[tahoe-dev] Selecting optimal FEC parameters (also, idea for new peer selection policy)

Brian Warner warner at lothar.com
Fri Aug 21 03:22:20 UTC 2009

Zooko O'Whielacronx wrote:
> Since we stream the file from all servers in lock-step parallel, your
> download bandwidth is equal to the bandwidth of your worst server
> times the number of servers (ignoring the possibility of
> multi-share-per-server).

Hm, it would be awfully cool to have a tool that visualized this sort of
thing in realtime. Like, given a list of who claims to have the shares,
and a stream of information about which shares are arriving with what
sort of latency from whom, have a display which shows:

 * overall transfer rate, graphed versus time
 * estimated bandwidth per server, graphed versus time
 * which server is the bottleneck, at any given moment
 * which other servers might be useful

Part of the Downloader overhaul I want to do (mainly to tolerate
stalled/lost servers) would have code to switch to alternate servers in
response to seeing slow responses. (this is super-expensive for upload,
since you basically have to start all over again, but fairly cheap for
download, since you only have to fetch the pieces of the merkle trees
that you didn't already have). This could have a nice side-effect of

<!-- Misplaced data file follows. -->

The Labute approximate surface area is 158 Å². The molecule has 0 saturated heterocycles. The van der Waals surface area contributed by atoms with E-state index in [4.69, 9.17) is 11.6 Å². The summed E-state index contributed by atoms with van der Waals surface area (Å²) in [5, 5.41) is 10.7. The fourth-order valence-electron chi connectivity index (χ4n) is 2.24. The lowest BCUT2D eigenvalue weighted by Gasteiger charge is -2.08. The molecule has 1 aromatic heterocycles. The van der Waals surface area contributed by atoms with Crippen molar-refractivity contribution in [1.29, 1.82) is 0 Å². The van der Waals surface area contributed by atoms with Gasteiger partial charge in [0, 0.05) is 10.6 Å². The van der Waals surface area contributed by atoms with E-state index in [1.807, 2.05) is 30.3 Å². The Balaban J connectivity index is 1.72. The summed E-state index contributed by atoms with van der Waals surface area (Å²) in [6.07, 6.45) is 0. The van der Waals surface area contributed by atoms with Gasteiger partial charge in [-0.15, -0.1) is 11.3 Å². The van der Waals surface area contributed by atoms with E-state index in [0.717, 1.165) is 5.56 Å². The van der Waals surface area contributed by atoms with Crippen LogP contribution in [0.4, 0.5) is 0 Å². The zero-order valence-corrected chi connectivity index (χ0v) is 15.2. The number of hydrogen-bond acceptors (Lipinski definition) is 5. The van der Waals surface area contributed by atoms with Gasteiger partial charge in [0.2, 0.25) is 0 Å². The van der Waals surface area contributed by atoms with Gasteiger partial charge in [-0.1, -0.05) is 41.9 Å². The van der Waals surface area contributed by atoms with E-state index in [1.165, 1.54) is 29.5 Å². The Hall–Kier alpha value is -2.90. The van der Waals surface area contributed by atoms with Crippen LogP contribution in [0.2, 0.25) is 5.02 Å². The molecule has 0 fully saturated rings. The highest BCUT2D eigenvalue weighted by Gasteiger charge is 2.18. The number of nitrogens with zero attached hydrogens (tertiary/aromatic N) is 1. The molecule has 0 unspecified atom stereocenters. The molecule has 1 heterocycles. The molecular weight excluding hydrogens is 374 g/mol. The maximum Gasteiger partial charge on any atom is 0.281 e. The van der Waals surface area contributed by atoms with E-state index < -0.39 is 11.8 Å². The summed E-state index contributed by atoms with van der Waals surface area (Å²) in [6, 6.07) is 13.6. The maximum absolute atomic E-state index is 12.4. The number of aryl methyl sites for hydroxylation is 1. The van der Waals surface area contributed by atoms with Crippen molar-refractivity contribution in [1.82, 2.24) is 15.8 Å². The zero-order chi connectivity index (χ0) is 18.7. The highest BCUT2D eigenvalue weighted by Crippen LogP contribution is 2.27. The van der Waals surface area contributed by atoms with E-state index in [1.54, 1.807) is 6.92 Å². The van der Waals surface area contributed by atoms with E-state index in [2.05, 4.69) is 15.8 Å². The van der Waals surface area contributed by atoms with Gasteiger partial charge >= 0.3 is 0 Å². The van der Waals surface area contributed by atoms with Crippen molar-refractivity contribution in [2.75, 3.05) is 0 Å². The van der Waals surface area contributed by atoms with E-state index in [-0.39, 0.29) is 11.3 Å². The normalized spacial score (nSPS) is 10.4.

switching to faster servers as they are discovered, thus moving away
from that "worst server" over time.

A visualization like this might make it easier to see how such a
Downloader was behaving. There will be lots of questions about when it
is appropriate to speculatively pull a block from an as-yet-untested
server, in the hopes that you'll find them to serve faster than one of
your active set, and if it's worth pulling some redundant block (taking
a short-term overhead hit) to gain long-term speedups of the overall

OTOH, since all that data is funneling through the same downstream pipe,
measuring latency may be a pretty bad proxy for downstream bandwidth. It
might be useful for the downloader to start fetching blocks
one-server-at-a-time to estimate the available bandwidth, and/or to
remember information from previous operations to build up a profile of
how different servers respond. Maybe every once in a while it can pull a
single block, while nothing else is going on, and throw the speed
results in a long-term database, and analyze it later.

Also, if a file winds up with multiple shares-per-server, the Downloader
might be able to pull multiple blocks from the high-bandwidth servers,
and fewer blocks from the slower ones.


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